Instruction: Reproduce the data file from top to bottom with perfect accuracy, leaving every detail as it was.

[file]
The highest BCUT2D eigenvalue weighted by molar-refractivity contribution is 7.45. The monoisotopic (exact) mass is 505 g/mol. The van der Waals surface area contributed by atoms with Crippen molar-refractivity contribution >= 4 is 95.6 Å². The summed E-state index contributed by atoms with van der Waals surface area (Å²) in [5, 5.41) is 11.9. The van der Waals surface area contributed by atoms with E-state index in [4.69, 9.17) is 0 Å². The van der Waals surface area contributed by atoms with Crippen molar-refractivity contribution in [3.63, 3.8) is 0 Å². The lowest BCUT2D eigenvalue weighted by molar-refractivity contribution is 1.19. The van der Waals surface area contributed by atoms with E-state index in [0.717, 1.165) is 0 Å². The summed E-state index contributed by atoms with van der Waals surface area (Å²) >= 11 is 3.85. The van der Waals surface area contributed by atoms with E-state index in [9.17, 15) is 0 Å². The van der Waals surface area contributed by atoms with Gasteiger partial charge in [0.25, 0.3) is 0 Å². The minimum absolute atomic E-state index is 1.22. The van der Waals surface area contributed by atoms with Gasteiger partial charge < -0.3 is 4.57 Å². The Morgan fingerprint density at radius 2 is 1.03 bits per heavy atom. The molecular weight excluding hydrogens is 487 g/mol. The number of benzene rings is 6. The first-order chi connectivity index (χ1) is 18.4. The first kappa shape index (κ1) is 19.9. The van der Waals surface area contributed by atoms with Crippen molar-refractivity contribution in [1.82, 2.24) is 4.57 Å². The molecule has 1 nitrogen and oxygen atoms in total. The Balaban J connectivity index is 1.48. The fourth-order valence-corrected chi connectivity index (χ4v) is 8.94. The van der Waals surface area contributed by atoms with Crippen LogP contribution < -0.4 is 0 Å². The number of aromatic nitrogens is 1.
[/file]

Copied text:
The highest BCUT2D eigenvalue weighted by molar-refractivity contribution is 7.45. The monoisotopic (exact) mass is 505 g/mol. The van der Waals surface area contributed by atoms with Crippen molar-refractivity contribution >= 4 is 95.6 Å². The summed E-state index contributed by atoms with van der Waals surface area (Å²) in [5, 5.41) is 11.9. The van der Waals surface area contributed by atoms with E-state index in [4.69, 9.17) is 0 Å². The van der Waals surface area contributed by atoms with Crippen molar-refractivity contribution in [3.63, 3.8) is 0 Å². The lowest BCUT2D eigenvalue weighted by molar-refractivity contribution is 1.19. The van der Waals surface area contributed by atoms with E-state index in [0.717, 1.165) is 0 Å². The summed E-state index contributed by atoms with van der Waals surface area (Å²) >= 11 is 3.85. The van der Waals surface area contributed by atoms with E-state index in [9.17, 15) is 0 Å². The van der Waals surface area contributed by atoms with Gasteiger partial charge in [0.25, 0.3) is 0 Å². The minimum absolute atomic E-state index is 1.22. The van der Waals surface area contributed by atoms with Gasteiger partial charge < -0.3 is 4.57 Å². The Morgan fingerprint density at radius 2 is 1.03 bits per heavy atom. The molecular weight excluding hydrogens is 487 g/mol. The number of benzene rings is 6. The first-order chi connectivity index (χ1) is 18.4. The first kappa shape index (κ1) is 19.9. The van der Waals surface area contributed by atoms with Crippen molar-refractivity contribution in [1.82, 2.24) is 4.57 Å². The molecule has 1 nitrogen and oxygen atoms in total. The Balaban J connectivity index is 1.48. The fourth-order valence-corrected chi connectivity index (χ4v) is 8.94. The van der Waals surface area contributed by atoms with Crippen LogP contribution < -0.4 is 0 Å². The number of aromatic nitrogens is 1.